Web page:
Email Security

    The Growing Risk of Gift Card Scams

    Business email compromise (BEC) scams that involve gift cards usually aren’t very sophisticated—but employees often still fall for them.

    by Samuel Greengard

    Key Points

    • Gift card scams are a growing form of business email compromise attack that thieves use to scam businesses and individuals.
    • Many gift card email phishing attempts are relatively crude, which can make them easier to spot.
    • A combination of security awareness training, policies and email security services can reduce the risk of a successful phishing attack.

    Thieves rely on an ever-growing array of social engineering methods to fleece unwitting recipients out of money. One fast-expanding tactic: business email compromise scams involving gift card purchases.

    Typically, thieves trick employees into buying genuine gift cards and sending them the information needed to sell them or cash them in. They often do this by sending phishing emails in which they pose as an executive, requesting that the employee buy gift cards and send the serial numbers so the cards can be used immediately. They use a variety of phony reasons for the gift card purchases, including surprise gifts or the purchase of equipment, supplies, and even food from a restaurant for a meeting or party.[1] They often request cards from major brands such as Apple (iTunes), Google (Play), Amazon, Target and Best Buy.[2]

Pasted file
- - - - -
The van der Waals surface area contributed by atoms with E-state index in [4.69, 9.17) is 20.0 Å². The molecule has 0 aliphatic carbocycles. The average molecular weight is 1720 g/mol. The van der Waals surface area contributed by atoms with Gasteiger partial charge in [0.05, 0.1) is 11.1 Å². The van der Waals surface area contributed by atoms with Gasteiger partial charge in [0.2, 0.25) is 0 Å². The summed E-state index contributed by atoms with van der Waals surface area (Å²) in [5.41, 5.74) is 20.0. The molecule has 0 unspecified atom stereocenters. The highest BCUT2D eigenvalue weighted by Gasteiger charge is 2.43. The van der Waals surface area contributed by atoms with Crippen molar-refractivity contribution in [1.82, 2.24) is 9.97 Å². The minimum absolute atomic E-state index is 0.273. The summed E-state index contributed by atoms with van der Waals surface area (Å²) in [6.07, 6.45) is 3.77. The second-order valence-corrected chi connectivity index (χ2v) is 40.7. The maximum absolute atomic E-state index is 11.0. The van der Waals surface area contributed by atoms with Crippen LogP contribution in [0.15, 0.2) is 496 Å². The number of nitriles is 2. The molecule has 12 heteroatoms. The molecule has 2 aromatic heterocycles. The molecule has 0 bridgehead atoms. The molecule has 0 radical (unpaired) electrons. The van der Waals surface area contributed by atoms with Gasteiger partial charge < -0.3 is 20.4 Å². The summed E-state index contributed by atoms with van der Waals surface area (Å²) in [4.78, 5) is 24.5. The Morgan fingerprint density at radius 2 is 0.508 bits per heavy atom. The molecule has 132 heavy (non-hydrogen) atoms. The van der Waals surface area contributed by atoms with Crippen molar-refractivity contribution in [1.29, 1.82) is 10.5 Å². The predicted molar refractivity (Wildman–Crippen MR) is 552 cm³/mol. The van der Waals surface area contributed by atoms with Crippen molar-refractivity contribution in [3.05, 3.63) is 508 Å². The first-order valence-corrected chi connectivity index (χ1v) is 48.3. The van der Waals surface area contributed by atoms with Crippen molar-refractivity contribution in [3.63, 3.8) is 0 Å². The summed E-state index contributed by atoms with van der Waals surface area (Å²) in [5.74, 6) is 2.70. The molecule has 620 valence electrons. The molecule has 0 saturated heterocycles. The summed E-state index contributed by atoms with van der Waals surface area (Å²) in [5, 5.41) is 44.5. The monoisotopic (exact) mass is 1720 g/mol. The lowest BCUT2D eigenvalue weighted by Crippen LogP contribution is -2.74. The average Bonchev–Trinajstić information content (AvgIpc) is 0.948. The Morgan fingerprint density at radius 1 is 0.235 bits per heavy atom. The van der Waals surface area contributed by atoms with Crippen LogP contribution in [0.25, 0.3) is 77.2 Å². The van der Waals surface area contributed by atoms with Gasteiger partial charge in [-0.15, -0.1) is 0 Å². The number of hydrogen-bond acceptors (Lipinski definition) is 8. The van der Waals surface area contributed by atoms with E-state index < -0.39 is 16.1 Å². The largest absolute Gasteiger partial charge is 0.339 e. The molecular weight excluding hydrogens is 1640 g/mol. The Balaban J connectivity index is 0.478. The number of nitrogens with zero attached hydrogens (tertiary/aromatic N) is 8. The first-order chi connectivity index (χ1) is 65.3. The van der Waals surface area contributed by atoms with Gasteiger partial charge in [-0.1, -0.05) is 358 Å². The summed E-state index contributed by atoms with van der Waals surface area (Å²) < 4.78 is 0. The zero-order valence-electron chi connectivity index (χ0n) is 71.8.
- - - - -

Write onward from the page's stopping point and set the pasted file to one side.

The trend takes advantage of the fact that most employees are already familiar with gift cards and can buy them online. Gift card sales in the U.S. topped $160 billion in 2018, and more than 93% of the public have used them, according to market-research firm Statista.[3] The average sum requested by thieves is around $1,600, according to the Anti-Phishing Working Group (APWG), but some gift card scams reach more than $10,000.[4]

    Gift card scams are part of a broader rise in business email compromise phishing attacks, in which attackers typically attempt to impersonate executives or suppliers in order to deceive employees into sending them money. An FBI report noted that business email compromise attacks have been detected in 131 countries.[5] Overall, business compromise scams are estimated to have resulted in $26 billion in losses since 2016.[6]

    Common Gift Card Email Fraud Techniques

    Although many gift card email attacks are much less sophisticated than other types of business email compromise attempt, they may include official looking logos, requisitions or purchase orders that appear to be sent from a real department, executive or manager. They are often directed at specific employees who have the authority to make purchases or payments. If a phishing email lands in the right person’s inbox at the right time, it may not elicit suspicion. In many cases, thieves perpetrating email or phone fraud work in coordinated teams that generate leads, distribute scam emails, create aliases, and generate fake documents as needed.[7]